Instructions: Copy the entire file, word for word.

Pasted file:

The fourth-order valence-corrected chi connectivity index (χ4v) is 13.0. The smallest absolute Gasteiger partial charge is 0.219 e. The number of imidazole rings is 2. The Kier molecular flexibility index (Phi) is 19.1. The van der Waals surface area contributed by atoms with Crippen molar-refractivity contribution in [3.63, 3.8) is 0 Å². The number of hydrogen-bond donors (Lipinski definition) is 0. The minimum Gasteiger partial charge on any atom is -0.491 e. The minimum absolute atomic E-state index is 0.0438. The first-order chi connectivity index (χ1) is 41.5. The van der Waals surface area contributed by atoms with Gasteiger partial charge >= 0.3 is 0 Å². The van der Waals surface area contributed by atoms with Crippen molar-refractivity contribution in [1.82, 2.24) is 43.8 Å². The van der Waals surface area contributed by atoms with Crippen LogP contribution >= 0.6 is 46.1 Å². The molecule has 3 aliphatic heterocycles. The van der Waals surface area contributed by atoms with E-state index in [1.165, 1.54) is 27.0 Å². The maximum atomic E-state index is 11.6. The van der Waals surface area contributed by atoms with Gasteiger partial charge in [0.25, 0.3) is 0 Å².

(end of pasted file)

The fourth-order valence-corrected chi connectivity index (χ4v) is 13.0. The smallest absolute Gasteiger partial charge is 0.219 e. The number of imidazole rings is 2. The Kier molecular flexibility index (Phi) is 19.1. The van der Waals surface area contributed by atoms with Crippen molar-refractivity contribution in [3.63, 3.8) is 0 Å². The number of hydrogen-bond donors (Lipinski definition) is 0. The minimum Gasteiger partial charge on any atom is -0.491 e. The minimum absolute atomic E-state index is 0.0438. The first-order chi connectivity index (χ1) is 41.5. The van der Waals surface area contributed by atoms with Gasteiger partial charge >= 0.3 is 0 Å². The van der Waals surface area contributed by atoms with Crippen molar-refractivity contribution in [1.82, 2.24) is 43.8 Å². The van der Waals surface area contributed by atoms with Crippen LogP contribution >= 0.6 is 46.1 Å². The molecule has 3 aliphatic heterocycles. The van der Waals surface area contributed by atoms with E-state index in [1.165, 1.54) is 27.0 Å². The maximum atomic E-state index is 11.6. The van der Waals surface area contributed by atoms with Gasteiger partial charge in [0.25, 0.3) is 0 Å².